I hope to normalize ties with Pakistan: Indian PM

April 18, 2011 - 0:0

NEW DELHI (Dispatches) --Having taken up a commitment to normalize relations with Pakistan, Prime Minister Manmohan Singh on Saturday said that if he succeeded in the endeavor, it would be a job well done, The Hindu reported.

“Well, if I can succeed in normalizing relations between India and Pakistan as they should prevail between two normal states, I will consider my job well done,” Dr. Singh told accompanying journalists while returning from a five-day trip to China and Kazakhstan.
Asked to spell out five objectives he would like to achieve in the relationship with Pakistan, Dr. Singh quipped: “I think five is too much...”
Asked whether Anna Hazare's recent fast and the accompanying public support reflected an erosion of the country's political society, Dr. Singh said: “As far as Anna Hazareji is concerned, I respect (him) as an important leader who has done a lot of good work in rural development and this is why the whole country respects him.”
On his recent statement on the “shifting of power” to people and whether it had domestic context as well, Dr. Singh said: “There is both. We have to take note of the fact that the people's power is something to be reckoned with. It is also happening internationally, in the Middle East, North Africa.”
The prime minister, however, added that he would not “like to pronounce authoritatively that I have an answer to what has gone wrong in that region.”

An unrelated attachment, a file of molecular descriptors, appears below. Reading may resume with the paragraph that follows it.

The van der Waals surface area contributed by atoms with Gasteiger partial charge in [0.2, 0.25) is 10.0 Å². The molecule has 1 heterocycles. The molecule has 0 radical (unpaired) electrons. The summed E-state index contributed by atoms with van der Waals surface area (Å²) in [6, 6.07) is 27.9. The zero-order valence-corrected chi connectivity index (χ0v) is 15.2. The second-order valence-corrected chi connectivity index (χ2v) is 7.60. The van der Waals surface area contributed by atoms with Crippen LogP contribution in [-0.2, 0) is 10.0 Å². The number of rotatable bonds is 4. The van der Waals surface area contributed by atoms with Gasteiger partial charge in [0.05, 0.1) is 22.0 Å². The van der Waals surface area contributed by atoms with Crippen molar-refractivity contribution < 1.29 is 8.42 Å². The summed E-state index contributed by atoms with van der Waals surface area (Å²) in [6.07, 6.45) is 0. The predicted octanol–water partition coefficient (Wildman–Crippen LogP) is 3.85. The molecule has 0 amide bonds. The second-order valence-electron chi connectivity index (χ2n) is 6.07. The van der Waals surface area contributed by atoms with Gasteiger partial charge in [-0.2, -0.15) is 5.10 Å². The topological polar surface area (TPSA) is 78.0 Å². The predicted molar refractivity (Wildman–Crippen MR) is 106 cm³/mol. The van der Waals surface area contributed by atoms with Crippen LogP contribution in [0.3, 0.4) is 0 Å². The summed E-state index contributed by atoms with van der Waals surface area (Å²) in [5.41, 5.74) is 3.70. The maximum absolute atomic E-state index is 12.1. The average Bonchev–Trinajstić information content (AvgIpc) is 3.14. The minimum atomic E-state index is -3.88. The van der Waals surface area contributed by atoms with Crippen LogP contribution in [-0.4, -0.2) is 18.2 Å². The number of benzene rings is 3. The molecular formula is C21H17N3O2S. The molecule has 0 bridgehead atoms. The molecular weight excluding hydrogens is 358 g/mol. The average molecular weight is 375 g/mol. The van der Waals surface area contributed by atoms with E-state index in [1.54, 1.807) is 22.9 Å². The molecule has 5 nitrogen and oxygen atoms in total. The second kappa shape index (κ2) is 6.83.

Meanwhile, despite the nuclear crisis in Japan, Singh batted for nuclear power as an essential option of energy and said the present ""nervousness"" in the world would end when the issue is discussed in a ""cool-headed"" manner, Times of India reported.
""We are too close to Japanese disaster,"" he told when asked why he continued to pursue nuclear cooperation with various countries despite the experience in Fukushima in Japan where the crisis was triggered by radiation leak after tsunami hit nuclear plants.
Singh noted that in the aftermath of the disaster, ""there is certain amount of nervousness over extensive use of nuclear power.""
He, however, said that he was ""convinced that all said and done, when cool-headed discussions take place on the future of energy, what are the problems with coal (reserves), what are the problems of other hydrocarbons in terms of impact on climate change, there would be reconsideration of the role of nuclear energy as one of the essential options which all countries must keep to deal with problems like climate change and energy security.